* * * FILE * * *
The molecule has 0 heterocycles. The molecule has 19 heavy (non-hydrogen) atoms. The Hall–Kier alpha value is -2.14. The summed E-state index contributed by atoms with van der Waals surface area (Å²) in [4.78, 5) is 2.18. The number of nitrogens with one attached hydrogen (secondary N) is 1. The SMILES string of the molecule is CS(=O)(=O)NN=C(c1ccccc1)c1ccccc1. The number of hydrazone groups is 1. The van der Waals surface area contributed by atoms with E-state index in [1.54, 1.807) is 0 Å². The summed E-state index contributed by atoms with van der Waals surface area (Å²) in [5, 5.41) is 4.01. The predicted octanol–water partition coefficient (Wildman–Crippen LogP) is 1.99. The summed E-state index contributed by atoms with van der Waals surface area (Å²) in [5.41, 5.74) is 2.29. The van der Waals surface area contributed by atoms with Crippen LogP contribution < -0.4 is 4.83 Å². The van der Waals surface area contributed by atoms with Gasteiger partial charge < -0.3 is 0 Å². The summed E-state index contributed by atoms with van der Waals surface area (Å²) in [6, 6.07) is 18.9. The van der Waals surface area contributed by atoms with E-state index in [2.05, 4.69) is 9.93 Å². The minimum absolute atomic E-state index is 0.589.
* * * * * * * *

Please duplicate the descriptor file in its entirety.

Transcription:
The molecule has 0 heterocycles. The molecule has 19 heavy (non-hydrogen) atoms. The Hall–Kier alpha value is -2.14. The summed E-state index contributed by atoms with van der Waals surface area (Å²) in [4.78, 5) is 2.18. The number of nitrogens with one attached hydrogen (secondary N) is 1. The SMILES string of the molecule is CS(=O)(=O)NN=C(c1ccccc1)c1ccccc1. The number of hydrazone groups is 1. The van der Waals surface area contributed by atoms with E-state index in [1.54, 1.807) is 0 Å². The summed E-state index contributed by atoms with van der Waals surface area (Å²) in [5, 5.41) is 4.01. The predicted octanol–water partition coefficient (Wildman–Crippen LogP) is 1.99. The summed E-state index contributed by atoms with van der Waals surface area (Å²) in [5.41, 5.74) is 2.29. The van der Waals surface area contributed by atoms with Crippen LogP contribution < -0.4 is 4.83 Å². The van der Waals surface area contributed by atoms with Gasteiger partial charge < -0.3 is 0 Å². The summed E-state index contributed by atoms with van der Waals surface area (Å²) in [6, 6.07) is 18.9. The van der Waals surface area contributed by atoms with E-state index in [2.05, 4.69) is 9.93 Å². The minimum absolute atomic E-state index is 0.589.